Just as the salt business was the backdrop to Privateer, so the slave trade in Cuba and throughout the Caribbean will be the backdrop to the sequel. I have found, however, that I have to be completely finished with the editing of one book before I can begin writing the next. It gets too confusing and my brain hurts.
How far into Fallon’s future have you planned?
The late painter Howard Hodgkin once said that every artist makes their own language, and that often takes a very long time. It will for me, as well. I am trying to inhabit Nicholas Fallon’s soul and mind and heart, so when he speaks he speaks his own language. In other words, I’m trying to write nautical fiction that I haven’t read before, and that’s hard in this genre.
Are you able to set your manuscripts aside when you’re working on them or are they always in your subconscious?
That is a question better asked of my wife, Susan, but I feel I can answer for her: “No, he never goes anywhere without his damned manuscript.” The problem is that I like my characters; they become like family. One nice thing about writing a series is that your characters grow old with you; there’s a shared history. Wouldn’t it be lovely to invite them to dinner, every night?
What is the last book that you read for enjoyment?
Avid Reader, Robert Gottlieb’s wonderful autobiography. He is an editor extraordinaire, and his book is gossipy and wickedly insightful into the lives and peculiarities of writers. We are peculiar, I guess.
What books are on your bedside table?
I’ve just looked. I see the last year’s worth of Soundings magazine; Peter Beard’s Stress and Density; Hero of the Empire by Candice Millard; Lydia Bailey by Kenneth Roberts; Bruce Springsteen’s Born to Run; Jim Nelson’s The French Prize; Alan Furst’s The Polish Officer; and The Wave, by Susan Casey. My poor table. I usually read several at a time, though, so the tide goes in and out.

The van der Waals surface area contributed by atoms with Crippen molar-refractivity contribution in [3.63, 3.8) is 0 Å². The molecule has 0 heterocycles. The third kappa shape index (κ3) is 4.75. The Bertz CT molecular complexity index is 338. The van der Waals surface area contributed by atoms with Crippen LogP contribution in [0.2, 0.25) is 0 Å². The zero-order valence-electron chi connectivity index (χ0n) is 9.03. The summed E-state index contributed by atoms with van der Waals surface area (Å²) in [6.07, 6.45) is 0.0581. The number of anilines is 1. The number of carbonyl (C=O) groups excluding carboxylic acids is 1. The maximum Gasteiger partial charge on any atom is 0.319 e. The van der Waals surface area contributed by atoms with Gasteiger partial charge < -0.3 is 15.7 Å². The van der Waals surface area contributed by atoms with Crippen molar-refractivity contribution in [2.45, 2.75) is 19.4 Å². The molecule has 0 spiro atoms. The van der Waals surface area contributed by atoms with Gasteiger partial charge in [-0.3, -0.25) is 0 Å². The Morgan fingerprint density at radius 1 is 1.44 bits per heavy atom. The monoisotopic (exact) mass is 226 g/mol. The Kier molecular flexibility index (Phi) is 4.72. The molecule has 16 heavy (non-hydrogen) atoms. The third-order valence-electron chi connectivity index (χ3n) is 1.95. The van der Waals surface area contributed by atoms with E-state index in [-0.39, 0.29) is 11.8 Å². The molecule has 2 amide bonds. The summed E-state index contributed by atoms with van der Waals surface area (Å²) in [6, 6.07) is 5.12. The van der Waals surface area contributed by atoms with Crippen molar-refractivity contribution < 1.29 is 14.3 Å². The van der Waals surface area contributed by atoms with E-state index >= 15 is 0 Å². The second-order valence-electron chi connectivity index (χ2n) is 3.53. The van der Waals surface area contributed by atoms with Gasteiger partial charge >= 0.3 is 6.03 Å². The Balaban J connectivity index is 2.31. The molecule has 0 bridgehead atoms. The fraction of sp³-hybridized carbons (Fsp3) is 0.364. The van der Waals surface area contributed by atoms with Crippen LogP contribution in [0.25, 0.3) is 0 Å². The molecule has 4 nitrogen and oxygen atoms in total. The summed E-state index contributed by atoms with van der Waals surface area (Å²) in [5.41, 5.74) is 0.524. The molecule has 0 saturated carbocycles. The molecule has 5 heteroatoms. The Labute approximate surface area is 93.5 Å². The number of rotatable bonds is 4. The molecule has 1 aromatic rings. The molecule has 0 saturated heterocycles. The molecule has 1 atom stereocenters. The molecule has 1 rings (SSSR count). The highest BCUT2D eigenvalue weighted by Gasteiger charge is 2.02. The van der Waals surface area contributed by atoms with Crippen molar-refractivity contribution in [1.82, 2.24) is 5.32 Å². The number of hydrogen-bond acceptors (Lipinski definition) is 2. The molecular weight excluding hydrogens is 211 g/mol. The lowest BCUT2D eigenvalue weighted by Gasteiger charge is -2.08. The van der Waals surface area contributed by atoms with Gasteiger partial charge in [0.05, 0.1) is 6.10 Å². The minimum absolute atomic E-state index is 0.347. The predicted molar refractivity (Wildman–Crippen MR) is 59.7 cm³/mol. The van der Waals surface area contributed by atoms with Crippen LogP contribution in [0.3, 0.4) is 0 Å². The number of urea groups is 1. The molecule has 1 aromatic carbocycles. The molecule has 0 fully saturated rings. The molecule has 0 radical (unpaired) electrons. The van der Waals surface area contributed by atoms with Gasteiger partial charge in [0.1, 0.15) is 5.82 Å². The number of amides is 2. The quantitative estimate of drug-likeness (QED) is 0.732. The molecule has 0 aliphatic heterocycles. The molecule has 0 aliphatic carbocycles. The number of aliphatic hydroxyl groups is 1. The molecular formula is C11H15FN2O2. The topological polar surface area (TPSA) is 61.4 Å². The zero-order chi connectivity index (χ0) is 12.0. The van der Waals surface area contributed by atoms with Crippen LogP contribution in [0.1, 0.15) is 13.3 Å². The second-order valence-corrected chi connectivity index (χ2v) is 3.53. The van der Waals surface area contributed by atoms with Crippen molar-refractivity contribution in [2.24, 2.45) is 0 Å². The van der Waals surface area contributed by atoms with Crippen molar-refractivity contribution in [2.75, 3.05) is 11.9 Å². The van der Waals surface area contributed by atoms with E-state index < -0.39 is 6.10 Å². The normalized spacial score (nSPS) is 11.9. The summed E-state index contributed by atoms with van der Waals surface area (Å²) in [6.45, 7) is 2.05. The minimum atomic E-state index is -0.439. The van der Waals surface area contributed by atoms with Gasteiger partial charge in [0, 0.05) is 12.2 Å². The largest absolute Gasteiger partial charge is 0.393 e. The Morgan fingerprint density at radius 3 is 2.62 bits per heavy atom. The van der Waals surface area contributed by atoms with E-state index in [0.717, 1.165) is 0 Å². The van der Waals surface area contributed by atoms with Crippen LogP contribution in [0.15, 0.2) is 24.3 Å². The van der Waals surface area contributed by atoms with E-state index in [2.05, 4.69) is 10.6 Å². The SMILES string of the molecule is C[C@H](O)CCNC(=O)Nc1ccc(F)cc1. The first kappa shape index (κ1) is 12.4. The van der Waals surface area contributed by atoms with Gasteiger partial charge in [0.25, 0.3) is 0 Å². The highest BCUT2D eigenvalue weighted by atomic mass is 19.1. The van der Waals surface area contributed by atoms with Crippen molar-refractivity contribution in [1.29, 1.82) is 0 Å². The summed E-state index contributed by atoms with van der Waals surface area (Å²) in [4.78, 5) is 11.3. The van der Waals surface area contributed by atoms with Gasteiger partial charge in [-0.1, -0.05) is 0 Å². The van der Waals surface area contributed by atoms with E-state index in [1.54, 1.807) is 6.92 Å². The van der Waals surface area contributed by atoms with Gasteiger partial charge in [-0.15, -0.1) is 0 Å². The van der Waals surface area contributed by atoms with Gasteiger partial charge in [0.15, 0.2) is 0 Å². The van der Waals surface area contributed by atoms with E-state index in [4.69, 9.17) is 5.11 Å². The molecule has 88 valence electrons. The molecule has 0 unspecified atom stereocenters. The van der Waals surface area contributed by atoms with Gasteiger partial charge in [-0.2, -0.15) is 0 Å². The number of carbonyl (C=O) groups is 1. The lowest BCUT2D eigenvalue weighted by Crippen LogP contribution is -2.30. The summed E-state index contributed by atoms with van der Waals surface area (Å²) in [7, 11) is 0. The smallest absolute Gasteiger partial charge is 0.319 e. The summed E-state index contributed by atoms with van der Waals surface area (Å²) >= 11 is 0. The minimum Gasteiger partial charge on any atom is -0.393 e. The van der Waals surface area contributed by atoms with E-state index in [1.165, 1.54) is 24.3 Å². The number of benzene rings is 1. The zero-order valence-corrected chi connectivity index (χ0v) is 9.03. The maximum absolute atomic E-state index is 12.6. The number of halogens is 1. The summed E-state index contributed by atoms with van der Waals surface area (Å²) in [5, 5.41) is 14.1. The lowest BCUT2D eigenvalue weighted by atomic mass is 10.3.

Is there an author you most admire?
There is something to admire about any writer who puts it out there. But as for favorites, I admire Alan Furst for his remarkable atmospheres; Annie Proulx for her sentence craft; Elmore Leonard for his dialogue and spectacular dismissal of the subject/verb form; Cormac McCarthy for his carefully observed stories; and Mary Oliver for every poem she’s ever written, especially the meditative Wild Geese.
What do you plan to read next?
The Complete Sherlock Holmes. It’s that time of the year again.
Do you have books in your library that you return to again and again?
C. S. Forester’s Hornblower series. I can’t read any naval historical fiction when I’m writing, because I’m afraid I will lose my voice. But when I put the last draft aside I pick up Hornblower to see how it’s really done. Forester drew such a flawed, complicated and ultimately heroic figure in Horatio Hornblower. I should live so long.
Name three historical figures, living or dead, whom you would enjoy chatting with over dinner.
Well, first of all, it would be a dinner party – black tie. At one table would be the Algonquin regulars, Dorothy Parker, Robert Benchley, George S. Kaufman, et al., hosted by Mark Twain. At the other table would be Napoleon, Teddy Roosevelt, Churchill, Hemingway, John Kennedy, Zora Neale Hurston and Garrison Keillor, hosted by Pat Fallon. I would gladly serve both tables.
by George Jepson, Editor, Quarterdeck Newsletter